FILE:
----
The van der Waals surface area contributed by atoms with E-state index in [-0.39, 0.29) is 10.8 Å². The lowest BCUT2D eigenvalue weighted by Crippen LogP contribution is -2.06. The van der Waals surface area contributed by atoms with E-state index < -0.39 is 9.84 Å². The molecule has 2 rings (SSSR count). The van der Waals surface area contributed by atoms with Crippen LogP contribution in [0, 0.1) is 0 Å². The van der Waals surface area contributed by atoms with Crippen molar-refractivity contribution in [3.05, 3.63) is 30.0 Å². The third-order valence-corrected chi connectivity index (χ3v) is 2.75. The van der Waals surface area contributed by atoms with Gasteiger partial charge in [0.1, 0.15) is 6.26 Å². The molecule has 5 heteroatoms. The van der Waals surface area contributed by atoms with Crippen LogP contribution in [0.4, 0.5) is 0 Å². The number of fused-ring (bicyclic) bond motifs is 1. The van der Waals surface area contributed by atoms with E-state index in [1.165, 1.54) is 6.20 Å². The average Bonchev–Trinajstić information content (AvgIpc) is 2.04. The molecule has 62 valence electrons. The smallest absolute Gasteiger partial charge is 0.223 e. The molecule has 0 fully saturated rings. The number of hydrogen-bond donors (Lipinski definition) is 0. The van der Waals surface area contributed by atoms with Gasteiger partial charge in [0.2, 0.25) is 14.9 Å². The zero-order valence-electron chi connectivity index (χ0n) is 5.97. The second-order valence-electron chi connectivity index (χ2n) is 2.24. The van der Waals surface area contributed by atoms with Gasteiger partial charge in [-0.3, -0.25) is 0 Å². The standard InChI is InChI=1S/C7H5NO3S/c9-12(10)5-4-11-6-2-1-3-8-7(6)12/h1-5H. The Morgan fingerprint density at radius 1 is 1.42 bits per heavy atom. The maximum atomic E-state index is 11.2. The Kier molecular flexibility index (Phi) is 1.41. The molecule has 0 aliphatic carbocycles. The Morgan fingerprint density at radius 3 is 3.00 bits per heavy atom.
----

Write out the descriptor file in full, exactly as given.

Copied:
The van der Waals surface area contributed by atoms with E-state index in [-0.39, 0.29) is 10.8 Å². The lowest BCUT2D eigenvalue weighted by Crippen LogP contribution is -2.06. The van der Waals surface area contributed by atoms with E-state index < -0.39 is 9.84 Å². The molecule has 2 rings (SSSR count). The van der Waals surface area contributed by atoms with Crippen LogP contribution in [0, 0.1) is 0 Å². The van der Waals surface area contributed by atoms with Crippen molar-refractivity contribution in [3.05, 3.63) is 30.0 Å². The third-order valence-corrected chi connectivity index (χ3v) is 2.75. The van der Waals surface area contributed by atoms with Gasteiger partial charge in [0.1, 0.15) is 6.26 Å². The molecule has 5 heteroatoms. The van der Waals surface area contributed by atoms with Crippen LogP contribution in [0.4, 0.5) is 0 Å². The number of fused-ring (bicyclic) bond motifs is 1. The van der Waals surface area contributed by atoms with E-state index in [1.165, 1.54) is 6.20 Å². The average Bonchev–Trinajstić information content (AvgIpc) is 2.04. The molecule has 62 valence electrons. The smallest absolute Gasteiger partial charge is 0.223 e. The molecule has 0 fully saturated rings. The number of hydrogen-bond donors (Lipinski definition) is 0. The van der Waals surface area contributed by atoms with Gasteiger partial charge in [0.2, 0.25) is 14.9 Å². The zero-order valence-electron chi connectivity index (χ0n) is 5.97. The second-order valence-electron chi connectivity index (χ2n) is 2.24. The van der Waals surface area contributed by atoms with Gasteiger partial charge in [-0.3, -0.25) is 0 Å². The standard InChI is InChI=1S/C7H5NO3S/c9-12(10)5-4-11-6-2-1-3-8-7(6)12/h1-5H. The Morgan fingerprint density at radius 1 is 1.42 bits per heavy atom. The maximum atomic E-state index is 11.2. The Kier molecular flexibility index (Phi) is 1.41. The molecule has 0 aliphatic carbocycles. The Morgan fingerprint density at radius 3 is 3.00 bits per heavy atom.